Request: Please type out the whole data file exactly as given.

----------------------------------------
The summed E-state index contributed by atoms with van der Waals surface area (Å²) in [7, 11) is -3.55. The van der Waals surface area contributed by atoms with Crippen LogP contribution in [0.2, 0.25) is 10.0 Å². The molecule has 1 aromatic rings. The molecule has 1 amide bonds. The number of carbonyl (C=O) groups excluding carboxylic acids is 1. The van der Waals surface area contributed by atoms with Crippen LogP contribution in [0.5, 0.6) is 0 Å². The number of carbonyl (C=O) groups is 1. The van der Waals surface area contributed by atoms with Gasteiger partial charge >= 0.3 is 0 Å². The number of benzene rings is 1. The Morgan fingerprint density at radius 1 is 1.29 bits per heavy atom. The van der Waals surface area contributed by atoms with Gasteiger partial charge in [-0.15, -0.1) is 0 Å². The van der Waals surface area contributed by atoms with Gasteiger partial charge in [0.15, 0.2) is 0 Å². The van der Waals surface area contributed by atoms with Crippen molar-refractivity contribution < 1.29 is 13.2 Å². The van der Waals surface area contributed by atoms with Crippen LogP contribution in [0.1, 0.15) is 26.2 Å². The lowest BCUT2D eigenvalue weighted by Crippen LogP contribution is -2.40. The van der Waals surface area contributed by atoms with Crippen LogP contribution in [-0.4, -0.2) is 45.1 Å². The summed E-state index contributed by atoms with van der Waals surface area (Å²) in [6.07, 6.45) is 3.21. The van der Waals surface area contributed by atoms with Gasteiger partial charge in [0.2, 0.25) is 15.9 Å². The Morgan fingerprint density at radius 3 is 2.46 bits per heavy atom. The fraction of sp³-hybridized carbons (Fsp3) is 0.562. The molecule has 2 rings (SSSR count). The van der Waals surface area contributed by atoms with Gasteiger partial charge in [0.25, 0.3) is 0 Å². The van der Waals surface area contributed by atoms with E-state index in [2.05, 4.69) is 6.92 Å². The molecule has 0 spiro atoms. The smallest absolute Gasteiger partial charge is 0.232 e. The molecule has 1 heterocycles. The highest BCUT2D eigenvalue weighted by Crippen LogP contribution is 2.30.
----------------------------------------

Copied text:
The summed E-state index contributed by atoms with van der Waals surface area (Å²) in [7, 11) is -3.55. The van der Waals surface area contributed by atoms with Crippen LogP contribution in [0.2, 0.25) is 10.0 Å². The molecule has 1 aromatic rings. The molecule has 1 amide bonds. The number of carbonyl (C=O) groups excluding carboxylic acids is 1. The van der Waals surface area contributed by atoms with Crippen LogP contribution in [0.5, 0.6) is 0 Å². The number of carbonyl (C=O) groups is 1. The van der Waals surface area contributed by atoms with Gasteiger partial charge >= 0.3 is 0 Å². The number of benzene rings is 1. The Morgan fingerprint density at radius 1 is 1.29 bits per heavy atom. The van der Waals surface area contributed by atoms with Gasteiger partial charge in [-0.15, -0.1) is 0 Å². The van der Waals surface area contributed by atoms with Gasteiger partial charge in [0.15, 0.2) is 0 Å². The van der Waals surface area contributed by atoms with Crippen molar-refractivity contribution < 1.29 is 13.2 Å². The van der Waals surface area contributed by atoms with Crippen LogP contribution in [0.1, 0.15) is 26.2 Å². The lowest BCUT2D eigenvalue weighted by Crippen LogP contribution is -2.40. The van der Waals surface area contributed by atoms with Crippen LogP contribution in [-0.4, -0.2) is 45.1 Å². The summed E-state index contributed by atoms with van der Waals surface area (Å²) in [6.07, 6.45) is 3.21. The van der Waals surface area contributed by atoms with Gasteiger partial charge in [0.2, 0.25) is 15.9 Å². The Morgan fingerprint density at radius 3 is 2.46 bits per heavy atom. The fraction of sp³-hybridized carbons (Fsp3) is 0.562. The molecule has 2 rings (SSSR count). The van der Waals surface area contributed by atoms with Gasteiger partial charge in [0.25, 0.3) is 0 Å². The van der Waals surface area contributed by atoms with E-state index in [2.05, 4.69) is 6.92 Å². The molecule has 0 spiro atoms. The smallest absolute Gasteiger partial charge is 0.232 e. The molecule has 1 heterocycles. The highest BCUT2D eigenvalue weighted by Crippen LogP contribution is 2.30.